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Publication numberUS5340421 A
Publication typeGrant
Application numberUS 08/128,180
Publication dateAug 23, 1994
Filing dateNov 18, 1993
Priority dateNov 18, 1993
Fee statusPaid
Also published asCA2128935A1, CA2128935C
Publication number08128180, 128180, US 5340421 A, US 5340421A, US-A-5340421, US5340421 A, US5340421A
InventorsPatrick P. Shea, Henry S. Darlington
Original AssigneeTeledyne Industries, Inc.
Export CitationBiBTeX, EndNote, RefMan
External Links: USPTO, USPTO Assignment, Espacenet
Method using a cam for folding a seal removal tab on a collapsible tube
US 5340421 A
Abstract
The present invention is for a method and cam for folding a tab for removing a seal that has been affixed to a collapsible tube in accordance with the method shown in U.S. Pat. No. 4,938,818. A laminate removal tab is cut integral with the seal when the seal is cut, as disclosed in U.S. Pat. No. 5,209,795 and then, in accordance with the present invention, bent back over the neck after the seal is welded to the tube mouth, by means of a cam. The tab is easily lifted and grasped by the fingers to pull the seal off the mouth.
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Claims(2)
We claim:
1. The method of forming a tab on a seal of a laminate of plastic and metal across the dispensing orifice of a collapsible tube having
(a) a separately made rigid plastic head portion with a neck and a dispensing opening therein, and
(b) a separately made tube body of a laminate of plastic and metal foil,
the head and tube body being welded together with radio frequency waves;
wherein the seal was formed by
(1) applying the seal to the dispensing orifice of the head before the head is welded to the tube body by
(a) moving a file of heads past a first station;
(b) stopping each head intermittently at the first station;
(c) continuously applying a vacuum to the head and dispensing orifice from below the head at the first station;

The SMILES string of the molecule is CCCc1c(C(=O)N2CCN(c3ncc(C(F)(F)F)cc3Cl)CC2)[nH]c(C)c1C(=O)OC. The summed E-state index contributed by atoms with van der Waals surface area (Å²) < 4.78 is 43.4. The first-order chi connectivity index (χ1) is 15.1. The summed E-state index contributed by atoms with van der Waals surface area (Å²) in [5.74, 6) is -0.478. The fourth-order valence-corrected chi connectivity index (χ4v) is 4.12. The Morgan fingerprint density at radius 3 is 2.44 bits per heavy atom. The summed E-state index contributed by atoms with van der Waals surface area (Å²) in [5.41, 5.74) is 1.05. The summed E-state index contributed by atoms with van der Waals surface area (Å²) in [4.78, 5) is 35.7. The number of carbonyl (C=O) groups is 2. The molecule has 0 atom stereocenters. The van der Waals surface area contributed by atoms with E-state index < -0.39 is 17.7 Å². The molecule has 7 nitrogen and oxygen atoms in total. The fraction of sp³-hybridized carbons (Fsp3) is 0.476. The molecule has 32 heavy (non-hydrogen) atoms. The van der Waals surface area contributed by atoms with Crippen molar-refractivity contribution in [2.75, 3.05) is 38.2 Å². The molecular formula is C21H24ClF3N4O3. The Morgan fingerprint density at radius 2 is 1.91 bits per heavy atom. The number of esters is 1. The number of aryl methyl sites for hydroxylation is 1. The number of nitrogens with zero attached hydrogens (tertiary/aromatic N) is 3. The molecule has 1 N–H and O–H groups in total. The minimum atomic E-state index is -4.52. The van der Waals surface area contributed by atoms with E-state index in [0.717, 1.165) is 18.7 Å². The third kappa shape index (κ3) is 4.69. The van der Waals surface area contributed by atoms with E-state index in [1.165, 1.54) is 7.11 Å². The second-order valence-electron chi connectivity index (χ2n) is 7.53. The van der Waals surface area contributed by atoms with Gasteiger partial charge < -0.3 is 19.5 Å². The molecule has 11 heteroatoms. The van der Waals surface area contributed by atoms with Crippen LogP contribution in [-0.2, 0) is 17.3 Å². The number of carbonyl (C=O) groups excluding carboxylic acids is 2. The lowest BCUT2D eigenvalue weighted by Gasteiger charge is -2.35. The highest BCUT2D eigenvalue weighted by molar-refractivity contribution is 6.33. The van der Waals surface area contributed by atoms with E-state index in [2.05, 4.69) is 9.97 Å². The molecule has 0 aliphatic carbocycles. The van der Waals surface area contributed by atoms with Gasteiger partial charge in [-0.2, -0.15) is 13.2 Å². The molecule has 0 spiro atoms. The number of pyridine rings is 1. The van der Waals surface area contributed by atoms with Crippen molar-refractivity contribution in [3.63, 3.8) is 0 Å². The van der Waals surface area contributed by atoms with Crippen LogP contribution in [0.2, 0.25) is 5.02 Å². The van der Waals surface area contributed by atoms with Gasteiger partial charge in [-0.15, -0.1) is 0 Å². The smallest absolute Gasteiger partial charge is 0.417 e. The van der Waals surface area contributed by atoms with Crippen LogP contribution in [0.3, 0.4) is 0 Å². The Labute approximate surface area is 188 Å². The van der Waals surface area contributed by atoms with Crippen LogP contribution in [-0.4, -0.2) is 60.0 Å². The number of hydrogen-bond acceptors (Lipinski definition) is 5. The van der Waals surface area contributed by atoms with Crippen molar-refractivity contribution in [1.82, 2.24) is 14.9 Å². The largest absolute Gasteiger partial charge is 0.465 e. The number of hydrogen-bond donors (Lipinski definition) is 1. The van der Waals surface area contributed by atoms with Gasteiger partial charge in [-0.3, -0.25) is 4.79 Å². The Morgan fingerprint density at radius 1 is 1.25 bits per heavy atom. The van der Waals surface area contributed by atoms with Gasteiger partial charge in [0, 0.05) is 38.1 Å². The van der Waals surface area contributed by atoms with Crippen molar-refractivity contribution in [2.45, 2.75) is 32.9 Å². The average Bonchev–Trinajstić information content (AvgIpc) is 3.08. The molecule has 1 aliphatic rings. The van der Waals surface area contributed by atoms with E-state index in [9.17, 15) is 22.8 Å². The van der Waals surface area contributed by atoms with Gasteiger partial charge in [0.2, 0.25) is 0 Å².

(d) passing a web of laminate over the head adjacent the dispensing orifice at the first station;
(e) cutting a seal from the web of laminate adjacent the dispensing orifice;
(f) keeping the seal of laminate positioned on the head over the dispensing orifice by means of the vacuum;
(g) applying a hot press to the seal, by reciprocating upward and downward motion, to fuse the seal to the head; and
(h) terminating the vacuum below the head to the dispensing orifice, and
(2) inserting a heat sink adjacent the seal during the welding by radio frequency waves of the head to the tube body, whereby any buildup of heat in the laminate seal is dissipated away from the seal to prevent damage to the seal;
the improvement comprising:
1. cutting a tab that is integral with and extends radially beyond the seal, when cutting the seal from the web of laminate adjacent the dispensing orifice, as set forth in step (e) above; and
2. bending said radially extending tab back and over against the top of the seal so that it extends substantially parallel to the plane of the seal, wherein the bending
(a) occurs after the seal is fused to the head, and
(b) is accomplished by relative motion between a pocket wheel and a cam having a first and second cam surface, the first surface lifting the tab to a vertically upward position from the seal, and the second cam surface bending the tab to a horizontal flat position over and against the seal.
Description
BACKGROUND OF THE INVENTION

1. Field of the Invention

This invention relates generally to collapsible tubes used to contain and dispense fluids, and particularly to tubes having a seal of laminated material on the dispensing orifice of a prior art tube formed of a collapsible tube wall of laminate material welded to a plastic head portion.